I'm trying to understand the best place to put a global function in Laravel 4. For example, date formatting. I don't think making a facade is worth it as facades are too modular. I've read articles about creating a library folder and storing classes there but that also seems like a lot for a simple function. Shouldn't a 'tool' like this be available in Blade templates?

What are the best practices for something like this and how do I make it available to Blade templates?

4 Answers 4


The ugly, lazy and awful way: At the end of bootstrap/start.php , add an include('tools.php') and place your function in that new file.

The clean way: Create a library. That way it'll be autoloaded ONLY when you actually use it.

  • Create a libraries folder inside your app folder
  • Create your library file, create a class in it, and add static functions to it
  • Option 1: Edit start/global.php to add app_path().'/libraries' to the ClassLoader::addDirectories( array.
  • Option 2: Edit composer.json to add "app/libraries" to the autoload array. Run composer dump-autoload
  • Call your class and static functions from your views.

About your options, quoted from the global.php file

In addition to using Composer, you may use the Laravel class loader to load your controllers and models. This is useful for keeping all of your classes in the "global" namespace without Composer updating.

You can combine both options, where the Laravel class loader will automatically search for classes in the registered directories (Option 1, easier) and Composer will keep record of all the classes but only after you update it (Option 2, might improve performance).

  • 3
    I think you also have to place app_path().'/library', in start/global.php. Jun 13, 2013 at 16:55
  • 2
    @AlexandreButynski Good point. This will allow to add libaries without having to update composer everytime. I edited my post to add this. Jun 13, 2013 at 17:03
  • So i create a class called IDK... SiteHelpers and then define a method formatDate. and then in the template I should be able to do SiteHelpers::formatDate($date) ? Jun 13, 2013 at 17:26
  • @JasonSpick Yes, and make sure you name your file sitehelpers.php Jun 13, 2013 at 18:36
  • 3
    Why do you need to add it to composer's autoload as well as the global.php file?
    – CashIsClay
    Jul 10, 2013 at 3:33

My way of doing this is to create a new folder in the /app directory in the root of your Laravel 4 project. Then add this folder to the first array of the /app/start/global.php file like so:



app_path().'/classes', // This line is the one I've added.


As long as the folder structure within the new /app/classes folder follows your namespacing convention. Laravel 4 will autoload all the classes/files within this folder. This way there's no need to dig into any composer files or run composer command.

Not sure if this is best practice but it certainly works.

If you created a simple file called /app/classes/Helpers/Helper.php such as this:

<?php namespace Helpers;

class Helper {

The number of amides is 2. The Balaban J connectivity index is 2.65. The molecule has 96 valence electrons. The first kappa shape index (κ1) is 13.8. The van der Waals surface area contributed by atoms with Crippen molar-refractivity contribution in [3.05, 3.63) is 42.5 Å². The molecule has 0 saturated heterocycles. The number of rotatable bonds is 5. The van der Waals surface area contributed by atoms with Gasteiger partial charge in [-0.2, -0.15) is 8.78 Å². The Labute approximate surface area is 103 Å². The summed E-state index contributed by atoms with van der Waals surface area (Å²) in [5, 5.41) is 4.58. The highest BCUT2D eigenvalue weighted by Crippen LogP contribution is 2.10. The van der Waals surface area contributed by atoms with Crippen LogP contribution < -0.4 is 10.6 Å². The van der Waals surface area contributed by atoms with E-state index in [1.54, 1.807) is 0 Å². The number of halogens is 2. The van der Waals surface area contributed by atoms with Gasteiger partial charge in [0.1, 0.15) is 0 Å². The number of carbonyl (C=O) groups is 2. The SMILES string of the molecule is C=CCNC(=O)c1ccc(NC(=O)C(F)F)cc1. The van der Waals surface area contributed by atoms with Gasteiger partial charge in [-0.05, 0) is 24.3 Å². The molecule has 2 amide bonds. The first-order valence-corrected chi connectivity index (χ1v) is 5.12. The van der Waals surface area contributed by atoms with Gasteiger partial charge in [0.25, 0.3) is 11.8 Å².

public static function helloWorld()
        return 'Hello World';

All you would need to do is call Helpers\Helper::helloWorld();

You could also alias this helper class in your /app/config/app.php file. Just add something like this to the end of the aliases array:

'Helper'          => 'Helpers\Helper'
  • 4
    I like this way because you dont have to mingle with anything composer-ish, a clean and classy solution. +1
    – Gadoma
    Sep 7, 2013 at 6:59
  • 3
    If you were to add your helper class to your app.php file you can now access the class directly like this: Helper::hellowWorld(); Sep 25, 2013 at 15:36
  • should the helper be a class? can I define a simple function here?
    – Positivity
    Oct 20, 2013 at 21:13
  • 2
    This doesn't work if you don't edit the composer.json and don't run composer dumpautoload
    – Rommy
    Jan 21, 2014 at 0:22
  • 1
    Great solution. As Rommy says, don't forget to run composer dump-autoload - I did and spent 20 mins scratching my head. Feb 16, 2014 at 12:23

Laravel's helpers.php method is to add it to your "files" in composer.json (https://github.com/laravel/framework/blob/master/composer.json):

"autoload": {
    "classmap": [
    "files": [

What I do is to create small classes (a few methods per class, one line per method, everything extended from something and DRY, that's my goal),

class ExtendedCarbon extends Carbon\Carbon {

    public function formatDDMMAAAA($date)
        /// format and return


save them to them in app/libraries and add to composer.json:

"autoload": {
    "classmap": [


composer dump

And then just use them wherever you need

$formatted = (new ExtendedCarbon)->formatDDMMAAAA($date);

Watch this video about refactoring: http://www.youtube.com/watch?v=DC-pQPq0acs

By the way, I'm kind of sure it was just an example, but you might not need a helper to format dates, since all dates in Laravel are instances of Carbon (https://github.com/briannesbitt/Carbon) and it has loads of methods to format date and time.

  • I'm not such a big fan of static methods myself, and try to use instance methods when necessary. Bug I'm pretty sure that in the case of such usage, you would be much better of having formatDDMMAAAA() as static. Jan 25, 2016 at 22:50

You can also use View::share() together with closures to achieve this - I just posted about this: http://www.develophp.org/2014/07/laravel-4-blade-helper-functions/

Added benefit: You don't need to create an extra class and also keep the global namespace clean.

  • I like this approach. More rail-ish. Could we some how add all the view-helper methods inside a trait and have them available in the blade view? Sep 15, 2014 at 18:09
  • I don't think that's possible with PHP, to be honest.
    – Franz
    Sep 17, 2014 at 12:16

Not the answer you're looking for? Browse other questions tagged or ask your own question.